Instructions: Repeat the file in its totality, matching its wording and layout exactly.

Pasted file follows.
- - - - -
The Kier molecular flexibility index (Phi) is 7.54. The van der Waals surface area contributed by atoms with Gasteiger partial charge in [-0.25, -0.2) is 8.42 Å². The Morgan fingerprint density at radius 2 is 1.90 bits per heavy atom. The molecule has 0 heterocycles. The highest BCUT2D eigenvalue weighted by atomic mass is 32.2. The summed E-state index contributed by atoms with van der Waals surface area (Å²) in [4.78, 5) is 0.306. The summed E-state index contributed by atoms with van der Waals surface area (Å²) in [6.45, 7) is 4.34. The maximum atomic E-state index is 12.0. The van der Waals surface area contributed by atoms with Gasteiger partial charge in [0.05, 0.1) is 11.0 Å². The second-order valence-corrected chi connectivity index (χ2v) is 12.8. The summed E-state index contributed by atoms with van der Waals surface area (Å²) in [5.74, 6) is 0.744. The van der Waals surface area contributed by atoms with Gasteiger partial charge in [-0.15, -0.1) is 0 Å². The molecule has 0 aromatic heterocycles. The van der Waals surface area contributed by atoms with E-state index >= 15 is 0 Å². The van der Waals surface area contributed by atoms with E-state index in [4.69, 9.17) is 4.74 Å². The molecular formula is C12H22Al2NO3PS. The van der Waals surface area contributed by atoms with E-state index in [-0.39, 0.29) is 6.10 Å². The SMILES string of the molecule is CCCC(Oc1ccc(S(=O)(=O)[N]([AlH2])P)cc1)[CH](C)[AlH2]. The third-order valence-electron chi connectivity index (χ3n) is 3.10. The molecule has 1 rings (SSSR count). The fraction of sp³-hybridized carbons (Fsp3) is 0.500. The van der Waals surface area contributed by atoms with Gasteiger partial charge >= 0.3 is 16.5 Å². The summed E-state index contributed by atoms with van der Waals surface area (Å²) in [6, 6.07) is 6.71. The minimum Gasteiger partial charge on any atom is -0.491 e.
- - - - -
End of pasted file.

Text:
The Kier molecular flexibility index (Phi) is 7.54. The van der Waals surface area contributed by atoms with Gasteiger partial charge in [-0.25, -0.2) is 8.42 Å². The Morgan fingerprint density at radius 2 is 1.90 bits per heavy atom. The molecule has 0 heterocycles. The highest BCUT2D eigenvalue weighted by atomic mass is 32.2. The summed E-state index contributed by atoms with van der Waals surface area (Å²) in [4.78, 5) is 0.306. The summed E-state index contributed by atoms with van der Waals surface area (Å²) in [6.45, 7) is 4.34. The maximum atomic E-state index is 12.0. The van der Waals surface area contributed by atoms with Gasteiger partial charge in [0.05, 0.1) is 11.0 Å². The second-order valence-corrected chi connectivity index (χ2v) is 12.8. The summed E-state index contributed by atoms with van der Waals surface area (Å²) in [5.74, 6) is 0.744. The van der Waals surface area contributed by atoms with Gasteiger partial charge in [-0.15, -0.1) is 0 Å². The molecule has 0 aromatic heterocycles. The van der Waals surface area contributed by atoms with E-state index >= 15 is 0 Å². The van der Waals surface area contributed by atoms with E-state index in [4.69, 9.17) is 4.74 Å². The molecular formula is C12H22Al2NO3PS. The van der Waals surface area contributed by atoms with E-state index in [-0.39, 0.29) is 6.10 Å². The SMILES string of the molecule is CCCC(Oc1ccc(S(=O)(=O)[N]([AlH2])P)cc1)[CH](C)[AlH2]. The third-order valence-electron chi connectivity index (χ3n) is 3.10. The molecule has 1 rings (SSSR count). The fraction of sp³-hybridized carbons (Fsp3) is 0.500. The van der Waals surface area contributed by atoms with Gasteiger partial charge >= 0.3 is 16.5 Å². The summed E-state index contributed by atoms with van der Waals surface area (Å²) in [6, 6.07) is 6.71. The minimum Gasteiger partial charge on any atom is -0.491 e.